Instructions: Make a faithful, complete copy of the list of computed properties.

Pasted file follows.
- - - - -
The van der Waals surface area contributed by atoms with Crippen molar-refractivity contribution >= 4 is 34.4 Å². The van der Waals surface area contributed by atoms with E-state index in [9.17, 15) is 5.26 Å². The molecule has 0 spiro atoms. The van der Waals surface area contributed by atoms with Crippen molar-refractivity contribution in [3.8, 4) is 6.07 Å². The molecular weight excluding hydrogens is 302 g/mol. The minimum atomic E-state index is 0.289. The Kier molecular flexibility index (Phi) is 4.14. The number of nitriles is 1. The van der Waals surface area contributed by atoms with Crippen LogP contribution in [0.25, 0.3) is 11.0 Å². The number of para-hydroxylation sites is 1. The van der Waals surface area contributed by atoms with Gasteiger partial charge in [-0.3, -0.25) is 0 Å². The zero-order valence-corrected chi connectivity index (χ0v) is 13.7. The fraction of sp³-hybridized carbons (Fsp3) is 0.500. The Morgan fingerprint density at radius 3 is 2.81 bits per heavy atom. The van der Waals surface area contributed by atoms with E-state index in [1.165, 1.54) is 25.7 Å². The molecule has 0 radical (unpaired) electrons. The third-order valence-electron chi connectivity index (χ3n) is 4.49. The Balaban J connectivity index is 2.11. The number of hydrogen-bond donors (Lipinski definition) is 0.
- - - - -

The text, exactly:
The van der Waals surface area contributed by atoms with Crippen molar-refractivity contribution >= 4 is 34.4 Å². The van der Waals surface area contributed by atoms with E-state index in [9.17, 15) is 5.26 Å². The molecule has 0 spiro atoms. The van der Waals surface area contributed by atoms with Crippen molar-refractivity contribution in [3.8, 4) is 6.07 Å². The molecular weight excluding hydrogens is 302 g/mol. The minimum atomic E-state index is 0.289. The Kier molecular flexibility index (Phi) is 4.14. The number of nitriles is 1. The van der Waals surface area contributed by atoms with Crippen LogP contribution in [0.25, 0.3) is 11.0 Å². The number of para-hydroxylation sites is 1. The van der Waals surface area contributed by atoms with Gasteiger partial charge in [-0.3, -0.25) is 0 Å². The zero-order valence-corrected chi connectivity index (χ0v) is 13.7. The fraction of sp³-hybridized carbons (Fsp3) is 0.500. The Morgan fingerprint density at radius 3 is 2.81 bits per heavy atom. The van der Waals surface area contributed by atoms with E-state index in [1.165, 1.54) is 25.7 Å². The molecule has 0 radical (unpaired) electrons. The third-order valence-electron chi connectivity index (χ3n) is 4.49. The Balaban J connectivity index is 2.11. The number of hydrogen-bond donors (Lipinski definition) is 0.